Network Support includes actions taken to make your partner feel included or like they belong. Offering to spend quality time together, or setting up a time to hang out with mutual friends can be an effective way to help a partner feel supported. Similarly, in a specific time of need, offering to connect your partner with someone who has been through similar issues can also be a form of network support.
Tangible or Instrumental Support is physically doing something to assist your partner. This can be cleaning the house, driving them to an appointment, cooking a meal for them, or making the offer to help complete a task in any way you can. These are the kinds of tasks that often get overlooked by a partner but still are important and supportive behaviors.
Informational Support is giving your partner advice on how to handle a situation. If they aren’t sure what to do, you can teach them how to do it, provide options and explain which you would recommend, or help explain why something didn’t work out the way they expected.
Some of these types of support are more obvious than others. For example, providing information to a partner to help them deal with a difficult situation is a more obvious form of support, whereas tangible support, which can include housework or regular physical efforts to maintain the relationship, is more likely to be invisible.
When and how should we provide invisible support to others in our daily lives?
People enjoy feeling capable, and offering support can sometimes undermine that.
When you notice your partner feeling overwhelmed or struggling with a difficult situation, instead of immediately jumping into solving their problems for them, consider what other, less direct, things you can do for them.
Can you take care of something on their to-do list? Can you tell them how a friend or colleague faced a similar challenge? Can you remind them of what you admire most about them? These things will not question your partner’s capability; instead, it will keep the ship sailing smoothly.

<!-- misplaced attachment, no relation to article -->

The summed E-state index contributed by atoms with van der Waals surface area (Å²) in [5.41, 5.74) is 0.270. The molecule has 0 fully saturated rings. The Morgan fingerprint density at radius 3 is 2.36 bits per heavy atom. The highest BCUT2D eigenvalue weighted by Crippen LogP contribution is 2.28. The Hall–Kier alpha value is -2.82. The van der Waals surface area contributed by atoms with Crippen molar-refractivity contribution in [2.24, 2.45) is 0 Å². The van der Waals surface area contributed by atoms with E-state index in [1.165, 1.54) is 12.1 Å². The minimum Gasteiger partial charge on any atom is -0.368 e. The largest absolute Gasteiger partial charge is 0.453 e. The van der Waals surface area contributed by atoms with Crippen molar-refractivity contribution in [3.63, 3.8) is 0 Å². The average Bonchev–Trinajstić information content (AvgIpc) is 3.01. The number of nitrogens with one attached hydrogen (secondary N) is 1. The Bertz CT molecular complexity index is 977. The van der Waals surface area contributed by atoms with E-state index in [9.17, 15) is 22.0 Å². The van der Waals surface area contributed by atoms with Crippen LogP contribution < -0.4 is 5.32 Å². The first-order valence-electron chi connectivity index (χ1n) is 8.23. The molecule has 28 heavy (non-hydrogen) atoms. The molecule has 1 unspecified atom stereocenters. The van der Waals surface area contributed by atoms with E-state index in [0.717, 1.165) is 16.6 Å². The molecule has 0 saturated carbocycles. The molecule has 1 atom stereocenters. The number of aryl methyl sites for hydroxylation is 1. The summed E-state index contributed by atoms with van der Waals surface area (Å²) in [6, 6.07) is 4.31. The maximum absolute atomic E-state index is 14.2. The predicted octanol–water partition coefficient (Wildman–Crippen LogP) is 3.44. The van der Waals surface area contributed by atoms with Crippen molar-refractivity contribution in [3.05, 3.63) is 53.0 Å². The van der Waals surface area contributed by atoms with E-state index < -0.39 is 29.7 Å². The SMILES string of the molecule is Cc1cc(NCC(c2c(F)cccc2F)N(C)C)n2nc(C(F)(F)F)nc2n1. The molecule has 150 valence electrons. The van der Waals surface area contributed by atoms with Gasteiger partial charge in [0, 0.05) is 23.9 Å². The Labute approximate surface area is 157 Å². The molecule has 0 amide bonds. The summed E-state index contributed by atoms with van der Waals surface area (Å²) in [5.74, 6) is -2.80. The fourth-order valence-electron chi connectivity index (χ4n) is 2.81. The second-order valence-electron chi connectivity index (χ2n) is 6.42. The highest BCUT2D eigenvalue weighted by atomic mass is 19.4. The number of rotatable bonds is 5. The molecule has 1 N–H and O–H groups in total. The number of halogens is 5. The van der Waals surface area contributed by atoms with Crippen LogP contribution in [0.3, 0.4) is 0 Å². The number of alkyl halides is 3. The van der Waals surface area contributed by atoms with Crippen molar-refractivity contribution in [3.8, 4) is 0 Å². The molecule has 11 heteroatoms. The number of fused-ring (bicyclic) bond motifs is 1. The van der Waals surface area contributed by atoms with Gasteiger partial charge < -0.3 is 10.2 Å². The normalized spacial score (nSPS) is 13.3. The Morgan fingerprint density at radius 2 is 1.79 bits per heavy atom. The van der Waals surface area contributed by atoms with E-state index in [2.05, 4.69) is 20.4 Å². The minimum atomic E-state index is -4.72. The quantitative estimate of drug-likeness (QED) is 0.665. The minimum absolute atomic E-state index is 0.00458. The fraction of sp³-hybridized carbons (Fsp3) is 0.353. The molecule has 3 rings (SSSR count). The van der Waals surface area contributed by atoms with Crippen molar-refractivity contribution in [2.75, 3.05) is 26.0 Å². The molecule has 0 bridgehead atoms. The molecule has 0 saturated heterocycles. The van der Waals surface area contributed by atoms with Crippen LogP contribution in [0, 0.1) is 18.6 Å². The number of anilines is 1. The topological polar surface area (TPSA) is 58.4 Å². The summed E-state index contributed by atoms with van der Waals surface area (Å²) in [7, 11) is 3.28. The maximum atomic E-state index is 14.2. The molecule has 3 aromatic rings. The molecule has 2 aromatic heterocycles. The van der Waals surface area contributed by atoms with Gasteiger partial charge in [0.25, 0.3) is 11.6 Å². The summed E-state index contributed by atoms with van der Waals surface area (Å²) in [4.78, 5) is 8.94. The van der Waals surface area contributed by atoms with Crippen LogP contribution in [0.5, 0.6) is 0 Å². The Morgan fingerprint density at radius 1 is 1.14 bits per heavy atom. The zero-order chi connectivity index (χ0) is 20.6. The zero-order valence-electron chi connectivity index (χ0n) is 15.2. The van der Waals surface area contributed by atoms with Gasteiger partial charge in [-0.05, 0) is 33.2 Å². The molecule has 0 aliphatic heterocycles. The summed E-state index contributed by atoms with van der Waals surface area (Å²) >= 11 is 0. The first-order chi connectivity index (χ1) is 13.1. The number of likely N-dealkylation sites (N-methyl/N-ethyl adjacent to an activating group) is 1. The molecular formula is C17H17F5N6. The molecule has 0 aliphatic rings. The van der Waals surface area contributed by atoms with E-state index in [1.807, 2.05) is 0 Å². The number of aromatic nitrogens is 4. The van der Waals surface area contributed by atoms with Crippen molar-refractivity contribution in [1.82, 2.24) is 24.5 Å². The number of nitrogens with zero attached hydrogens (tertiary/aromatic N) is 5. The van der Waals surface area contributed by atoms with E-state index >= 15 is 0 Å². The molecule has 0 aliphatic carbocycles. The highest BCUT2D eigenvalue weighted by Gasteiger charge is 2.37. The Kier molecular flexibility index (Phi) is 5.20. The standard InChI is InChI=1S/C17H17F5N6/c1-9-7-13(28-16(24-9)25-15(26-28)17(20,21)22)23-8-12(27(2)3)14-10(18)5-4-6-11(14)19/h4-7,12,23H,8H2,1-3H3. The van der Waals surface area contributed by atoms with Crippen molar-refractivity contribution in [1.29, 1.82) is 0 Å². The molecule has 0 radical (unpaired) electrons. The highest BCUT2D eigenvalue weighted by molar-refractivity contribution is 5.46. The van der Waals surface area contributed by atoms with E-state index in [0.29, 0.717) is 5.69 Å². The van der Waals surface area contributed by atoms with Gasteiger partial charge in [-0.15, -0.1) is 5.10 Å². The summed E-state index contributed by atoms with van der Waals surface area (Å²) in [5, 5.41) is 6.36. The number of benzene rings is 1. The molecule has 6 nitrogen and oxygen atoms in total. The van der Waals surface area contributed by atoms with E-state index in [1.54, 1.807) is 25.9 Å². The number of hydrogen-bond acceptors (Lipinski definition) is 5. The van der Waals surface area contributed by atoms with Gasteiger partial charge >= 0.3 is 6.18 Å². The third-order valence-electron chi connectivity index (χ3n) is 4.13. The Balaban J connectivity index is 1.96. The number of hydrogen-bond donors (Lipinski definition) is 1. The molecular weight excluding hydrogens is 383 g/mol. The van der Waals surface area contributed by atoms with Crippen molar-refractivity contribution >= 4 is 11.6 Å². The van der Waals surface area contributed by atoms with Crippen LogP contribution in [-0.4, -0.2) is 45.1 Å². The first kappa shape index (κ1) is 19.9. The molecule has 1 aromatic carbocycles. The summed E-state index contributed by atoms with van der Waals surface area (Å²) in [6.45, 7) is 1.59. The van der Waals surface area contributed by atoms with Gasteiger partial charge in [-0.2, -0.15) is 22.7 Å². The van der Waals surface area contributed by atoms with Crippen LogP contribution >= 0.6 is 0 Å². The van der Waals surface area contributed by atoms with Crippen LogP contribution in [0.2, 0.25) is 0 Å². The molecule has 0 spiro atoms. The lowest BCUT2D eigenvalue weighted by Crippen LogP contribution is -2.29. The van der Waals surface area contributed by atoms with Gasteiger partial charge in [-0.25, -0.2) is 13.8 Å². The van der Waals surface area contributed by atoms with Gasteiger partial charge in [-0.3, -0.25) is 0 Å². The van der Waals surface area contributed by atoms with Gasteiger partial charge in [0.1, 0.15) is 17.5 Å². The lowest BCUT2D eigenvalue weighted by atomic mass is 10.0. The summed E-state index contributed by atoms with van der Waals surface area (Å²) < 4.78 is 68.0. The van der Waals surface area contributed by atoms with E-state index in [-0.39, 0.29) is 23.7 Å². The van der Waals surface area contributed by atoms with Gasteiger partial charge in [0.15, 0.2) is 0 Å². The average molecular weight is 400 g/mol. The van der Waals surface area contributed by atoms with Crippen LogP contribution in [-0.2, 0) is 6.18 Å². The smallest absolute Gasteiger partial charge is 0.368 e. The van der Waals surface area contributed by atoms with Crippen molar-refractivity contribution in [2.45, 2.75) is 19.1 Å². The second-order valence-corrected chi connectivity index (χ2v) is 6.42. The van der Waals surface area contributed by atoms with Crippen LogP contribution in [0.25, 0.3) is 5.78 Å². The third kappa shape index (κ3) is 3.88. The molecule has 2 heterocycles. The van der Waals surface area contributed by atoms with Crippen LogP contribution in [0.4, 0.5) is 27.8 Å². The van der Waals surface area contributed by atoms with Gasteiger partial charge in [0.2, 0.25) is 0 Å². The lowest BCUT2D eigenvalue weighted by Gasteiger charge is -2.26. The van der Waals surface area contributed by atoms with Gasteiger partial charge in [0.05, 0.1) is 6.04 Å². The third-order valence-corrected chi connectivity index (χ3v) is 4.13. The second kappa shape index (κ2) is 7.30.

Be understanding if your invisible support goes unnoticed. That’s why it’s called invisible support! Realize that there are probably instances where your partner has gone the extra mile for you, but you didn’t realize they have. Remember, the end goal is supporting someone you care about.
If someone directly asks for help, then help them. If someone is distressed and asks for help and you try to provide invisible support instead, they will perceive that you’re not doing anything to help them. In this case, you won’t make someone feel incompetent by helping them. Let your partner know you care by helping!
Supportive efforts are almost always beneficial to the long-term health of your relationship. Try to acknowledge when you notice your partner putting in the extra effort. Help your partner feel better when they are down without dismissing their concerns. Little consistent supportive efforts go a long way to cultivating a happy and healthy relationship!
Katherine Zee and Niall Bolger, Visible and invisible social support: How, why, and when Current Directions in Psychological Science. 2019
Niall Bolger and David Amarel, Effects of social support visibility on adjustment to stress: experimental evidence. Journal of personality and social psychology. 2007
Yan Xu and Brant Burleson, Human Communication Research. 2001
Yuthika Girme, Nickola Overall, and Jeffry Simpson., When visibility matters: Short-term versus long-term costs and benefits of visible and invisible support. Personality and social psychology bulletin . 2013
Jennifer Priem and Denise Solomon, Emotional Support and Physiological Stress Recovery: The Role of Support Matching, Adequacy, and Invisibility. Communication Monographs. 2014
All content here is for informational purposes only. This content does not replace the professional judgment of your own mental health provider. Please consult a licensed mental health professional for all individual questions and issues.